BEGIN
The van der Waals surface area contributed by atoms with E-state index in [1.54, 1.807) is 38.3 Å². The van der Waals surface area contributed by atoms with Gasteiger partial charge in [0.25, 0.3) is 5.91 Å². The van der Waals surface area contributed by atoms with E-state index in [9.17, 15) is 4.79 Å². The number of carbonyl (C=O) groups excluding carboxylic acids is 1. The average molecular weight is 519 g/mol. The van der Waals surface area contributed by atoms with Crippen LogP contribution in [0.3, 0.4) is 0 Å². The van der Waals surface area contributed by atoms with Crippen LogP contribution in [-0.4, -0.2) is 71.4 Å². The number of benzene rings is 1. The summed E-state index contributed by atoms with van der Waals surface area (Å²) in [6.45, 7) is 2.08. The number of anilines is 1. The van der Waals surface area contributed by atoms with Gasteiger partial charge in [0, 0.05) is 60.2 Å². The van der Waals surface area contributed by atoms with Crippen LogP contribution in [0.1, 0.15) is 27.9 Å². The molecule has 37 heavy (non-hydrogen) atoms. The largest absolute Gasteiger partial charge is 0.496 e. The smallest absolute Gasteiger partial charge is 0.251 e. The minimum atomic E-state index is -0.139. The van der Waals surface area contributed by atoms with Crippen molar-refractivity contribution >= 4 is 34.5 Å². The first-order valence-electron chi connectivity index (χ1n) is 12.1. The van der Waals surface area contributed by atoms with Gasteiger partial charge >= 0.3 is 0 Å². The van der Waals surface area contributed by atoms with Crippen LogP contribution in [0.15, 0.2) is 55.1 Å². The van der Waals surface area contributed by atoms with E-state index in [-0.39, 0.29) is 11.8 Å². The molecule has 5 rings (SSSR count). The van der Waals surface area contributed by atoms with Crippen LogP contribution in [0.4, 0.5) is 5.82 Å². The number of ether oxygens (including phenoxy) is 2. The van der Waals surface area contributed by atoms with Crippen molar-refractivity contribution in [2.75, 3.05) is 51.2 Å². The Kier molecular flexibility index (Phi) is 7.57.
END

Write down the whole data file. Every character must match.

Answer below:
The van der Waals surface area contributed by atoms with E-state index in [1.54, 1.807) is 38.3 Å². The van der Waals surface area contributed by atoms with Gasteiger partial charge in [0.25, 0.3) is 5.91 Å². The van der Waals surface area contributed by atoms with E-state index in [9.17, 15) is 4.79 Å². The number of carbonyl (C=O) groups excluding carboxylic acids is 1. The average molecular weight is 519 g/mol. The van der Waals surface area contributed by atoms with Crippen LogP contribution in [0.3, 0.4) is 0 Å². The van der Waals surface area contributed by atoms with Crippen LogP contribution in [-0.4, -0.2) is 71.4 Å². The number of benzene rings is 1. The summed E-state index contributed by atoms with van der Waals surface area (Å²) in [6.45, 7) is 2.08. The number of anilines is 1. The van der Waals surface area contributed by atoms with Gasteiger partial charge in [0, 0.05) is 60.2 Å². The van der Waals surface area contributed by atoms with Crippen LogP contribution in [0.1, 0.15) is 27.9 Å². The molecule has 37 heavy (non-hydrogen) atoms. The largest absolute Gasteiger partial charge is 0.496 e. The smallest absolute Gasteiger partial charge is 0.251 e. The minimum atomic E-state index is -0.139. The van der Waals surface area contributed by atoms with Crippen molar-refractivity contribution >= 4 is 34.5 Å². The first-order valence-electron chi connectivity index (χ1n) is 12.1. The van der Waals surface area contributed by atoms with Gasteiger partial charge >= 0.3 is 0 Å². The van der Waals surface area contributed by atoms with Crippen LogP contribution in [0.15, 0.2) is 55.1 Å². The van der Waals surface area contributed by atoms with E-state index in [-0.39, 0.29) is 11.8 Å². The molecule has 5 rings (SSSR count). The van der Waals surface area contributed by atoms with Crippen LogP contribution in [0.4, 0.5) is 5.82 Å². The number of ether oxygens (including phenoxy) is 2. The van der Waals surface area contributed by atoms with Crippen molar-refractivity contribution in [2.75, 3.05) is 51.2 Å². The Kier molecular flexibility index (Phi) is 7.57.